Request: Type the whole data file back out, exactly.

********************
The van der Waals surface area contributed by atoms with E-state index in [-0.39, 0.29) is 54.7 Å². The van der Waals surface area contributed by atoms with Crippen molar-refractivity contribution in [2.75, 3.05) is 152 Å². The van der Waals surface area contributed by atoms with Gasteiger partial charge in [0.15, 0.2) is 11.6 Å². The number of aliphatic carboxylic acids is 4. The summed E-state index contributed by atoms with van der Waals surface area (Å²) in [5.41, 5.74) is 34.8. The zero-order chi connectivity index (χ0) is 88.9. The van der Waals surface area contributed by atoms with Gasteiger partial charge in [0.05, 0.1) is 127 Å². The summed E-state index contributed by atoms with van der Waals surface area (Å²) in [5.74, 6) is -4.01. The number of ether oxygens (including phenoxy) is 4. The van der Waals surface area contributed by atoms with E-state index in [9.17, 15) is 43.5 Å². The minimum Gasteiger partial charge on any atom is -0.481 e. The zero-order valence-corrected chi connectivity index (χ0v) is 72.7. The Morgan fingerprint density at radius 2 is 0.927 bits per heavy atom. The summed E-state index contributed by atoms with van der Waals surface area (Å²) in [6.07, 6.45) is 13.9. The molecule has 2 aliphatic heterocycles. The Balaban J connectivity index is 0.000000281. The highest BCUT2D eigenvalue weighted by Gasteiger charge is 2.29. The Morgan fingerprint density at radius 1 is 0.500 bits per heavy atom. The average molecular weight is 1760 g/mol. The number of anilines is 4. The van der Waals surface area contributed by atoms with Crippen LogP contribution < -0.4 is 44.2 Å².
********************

The van der Waals surface area contributed by atoms with E-state index in [-0.39, 0.29) is 54.7 Å². The van der Waals surface area contributed by atoms with Crippen molar-refractivity contribution in [2.75, 3.05) is 152 Å². The van der Waals surface area contributed by atoms with Gasteiger partial charge in [0.15, 0.2) is 11.6 Å². The number of aliphatic carboxylic acids is 4. The summed E-state index contributed by atoms with van der Waals surface area (Å²) in [5.41, 5.74) is 34.8. The zero-order chi connectivity index (χ0) is 88.9. The van der Waals surface area contributed by atoms with Gasteiger partial charge in [0.05, 0.1) is 127 Å². The summed E-state index contributed by atoms with van der Waals surface area (Å²) in [5.74, 6) is -4.01. The number of ether oxygens (including phenoxy) is 4. The van der Waals surface area contributed by atoms with E-state index in [9.17, 15) is 43.5 Å². The minimum Gasteiger partial charge on any atom is -0.481 e. The zero-order valence-corrected chi connectivity index (χ0v) is 72.7. The Morgan fingerprint density at radius 2 is 0.927 bits per heavy atom. The summed E-state index contributed by atoms with van der Waals surface area (Å²) in [6.07, 6.45) is 13.9. The molecule has 2 aliphatic heterocycles. The Balaban J connectivity index is 0.000000281. The highest BCUT2D eigenvalue weighted by Gasteiger charge is 2.29. The Morgan fingerprint density at radius 1 is 0.500 bits per heavy atom. The average molecular weight is 1760 g/mol. The number of anilines is 4. The van der Waals surface area contributed by atoms with Crippen LogP contribution < -0.4 is 44.2 Å².